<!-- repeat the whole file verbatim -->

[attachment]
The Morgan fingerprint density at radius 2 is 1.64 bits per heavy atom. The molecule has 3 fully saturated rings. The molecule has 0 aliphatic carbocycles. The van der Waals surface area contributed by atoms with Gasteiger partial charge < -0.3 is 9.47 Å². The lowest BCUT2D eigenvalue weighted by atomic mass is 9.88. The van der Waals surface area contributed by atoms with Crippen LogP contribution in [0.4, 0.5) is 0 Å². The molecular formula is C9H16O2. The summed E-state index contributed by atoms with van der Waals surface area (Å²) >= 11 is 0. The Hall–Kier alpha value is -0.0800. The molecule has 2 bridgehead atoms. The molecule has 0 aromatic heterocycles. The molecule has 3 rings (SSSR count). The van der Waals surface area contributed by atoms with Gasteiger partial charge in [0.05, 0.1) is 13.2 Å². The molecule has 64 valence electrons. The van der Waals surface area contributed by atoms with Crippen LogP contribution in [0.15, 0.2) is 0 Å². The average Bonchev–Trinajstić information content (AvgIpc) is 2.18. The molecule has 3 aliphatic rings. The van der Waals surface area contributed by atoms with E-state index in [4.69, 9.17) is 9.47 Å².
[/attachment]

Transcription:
The Morgan fingerprint density at radius 2 is 1.64 bits per heavy atom. The molecule has 3 fully saturated rings. The molecule has 0 aliphatic carbocycles. The van der Waals surface area contributed by atoms with Gasteiger partial charge < -0.3 is 9.47 Å². The lowest BCUT2D eigenvalue weighted by atomic mass is 9.88. The van der Waals surface area contributed by atoms with Crippen LogP contribution in [0.4, 0.5) is 0 Å². The molecular formula is C9H16O2. The summed E-state index contributed by atoms with van der Waals surface area (Å²) >= 11 is 0. The Hall–Kier alpha value is -0.0800. The molecule has 2 bridgehead atoms. The molecule has 0 aromatic heterocycles. The molecule has 3 rings (SSSR count). The van der Waals surface area contributed by atoms with Gasteiger partial charge in [0.05, 0.1) is 13.2 Å². The molecule has 64 valence electrons. The van der Waals surface area contributed by atoms with Crippen LogP contribution in [0.15, 0.2) is 0 Å². The average Bonchev–Trinajstić information content (AvgIpc) is 2.18. The molecule has 3 aliphatic rings. The van der Waals surface area contributed by atoms with E-state index in [4.69, 9.17) is 9.47 Å².